Can Raccoons Be Domesticated?

Last Updated: 22.08.19

 

Even though raccoons are wild animals and thus live and thrive best out there in the open, it has become quite common for people to adopt them as pets, and if you’re one of them, you might want to stay tuned to find out more about these cute mammals.

While some people try to keep raccoons at bay and thus employ all sorts of traps and methods to make their home raccoon-proof just like they’d use traps for squirrels, others choose to keep them as companions. Is it safe to do that? Let’s go through the do’s and don’ts of raccoon domestication.

 

Raccoon behavior

More often than not, it’s the raccoon’s cuteness the one that makes people want to tame one and keep it indoors. However, raccoons are wild animals and their behavior might not be suitable for indoor life.

They are social and active animals, which means that they might interact quite nicely with humans yet their active nature might also trigger destructive behavior. Many people owning raccoons say they can be very affectionate and don’t mind spending lots of time cuddling.

They do need lots of space where they can roam free, explore, and play. Since they are not fond of cages and thus don’t do well when entrapped in one, they might use their teeth and sharp claws to try to escape. When left unsupervised, raccoons can seriously damage one’s property. Their behavior is unpredictable and, thus, may even injure owners.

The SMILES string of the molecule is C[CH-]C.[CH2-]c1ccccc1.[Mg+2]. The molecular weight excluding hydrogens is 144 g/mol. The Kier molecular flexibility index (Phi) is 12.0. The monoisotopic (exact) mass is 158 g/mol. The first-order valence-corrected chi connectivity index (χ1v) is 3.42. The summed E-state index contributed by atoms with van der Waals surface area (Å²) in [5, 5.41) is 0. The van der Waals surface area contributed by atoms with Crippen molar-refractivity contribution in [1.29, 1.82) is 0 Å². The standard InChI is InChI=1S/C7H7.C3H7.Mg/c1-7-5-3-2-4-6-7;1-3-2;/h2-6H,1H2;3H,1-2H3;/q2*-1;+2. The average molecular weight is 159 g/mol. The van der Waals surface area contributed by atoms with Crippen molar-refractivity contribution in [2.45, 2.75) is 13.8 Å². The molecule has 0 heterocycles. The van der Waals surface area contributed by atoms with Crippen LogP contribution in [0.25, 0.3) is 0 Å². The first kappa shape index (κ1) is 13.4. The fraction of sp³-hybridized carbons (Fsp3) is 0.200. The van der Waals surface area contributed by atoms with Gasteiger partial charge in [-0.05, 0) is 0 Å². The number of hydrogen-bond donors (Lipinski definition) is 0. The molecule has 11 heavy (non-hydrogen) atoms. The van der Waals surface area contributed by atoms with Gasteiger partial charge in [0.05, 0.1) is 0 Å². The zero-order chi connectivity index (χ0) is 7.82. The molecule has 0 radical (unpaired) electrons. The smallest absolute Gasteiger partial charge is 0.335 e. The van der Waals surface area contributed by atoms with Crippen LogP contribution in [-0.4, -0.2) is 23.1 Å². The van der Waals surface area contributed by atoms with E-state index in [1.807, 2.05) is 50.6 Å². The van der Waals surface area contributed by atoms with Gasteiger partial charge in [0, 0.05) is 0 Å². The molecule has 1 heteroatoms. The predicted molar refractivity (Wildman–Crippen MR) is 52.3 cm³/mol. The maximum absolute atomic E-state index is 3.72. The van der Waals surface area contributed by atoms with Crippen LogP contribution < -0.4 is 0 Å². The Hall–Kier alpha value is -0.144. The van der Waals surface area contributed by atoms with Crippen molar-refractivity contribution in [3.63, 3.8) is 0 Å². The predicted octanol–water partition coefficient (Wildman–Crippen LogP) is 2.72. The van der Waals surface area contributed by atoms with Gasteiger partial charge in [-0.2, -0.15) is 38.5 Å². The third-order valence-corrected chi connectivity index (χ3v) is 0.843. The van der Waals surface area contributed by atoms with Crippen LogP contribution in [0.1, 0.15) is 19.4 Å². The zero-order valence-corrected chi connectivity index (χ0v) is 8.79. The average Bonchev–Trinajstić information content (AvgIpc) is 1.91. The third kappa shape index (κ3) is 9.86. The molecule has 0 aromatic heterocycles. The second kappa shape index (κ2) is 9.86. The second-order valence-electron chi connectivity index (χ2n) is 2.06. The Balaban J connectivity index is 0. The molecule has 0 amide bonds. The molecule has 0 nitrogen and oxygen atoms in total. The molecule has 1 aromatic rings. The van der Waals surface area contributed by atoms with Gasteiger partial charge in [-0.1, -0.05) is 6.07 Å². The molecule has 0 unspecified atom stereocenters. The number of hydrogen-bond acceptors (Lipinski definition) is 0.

Although a baby raccoon can be very social and affectionate, it might display a totally different behavior when reaching sexual maturity, that is around the age of 6 months or so. They can thus become aggressive and bite for no apparent reason.

Can you tame raccoons?

The short answer would be that raccoons can be partially tamed, considering the increasing number of people who have adopted one and succeeded in living quite peacefully together. Many raccoon owners have trained the animals to use the litter yet, in some cases, the whole process took even a few months.

Raccoons are social animals, therefore they won’t hold back from playing with humans. What’s more, they can even learn a few command words, just like dogs and cats do. However, they are wild animals and will remain so, which means that their natural instincts will prevent a harmonious cohabitation at times.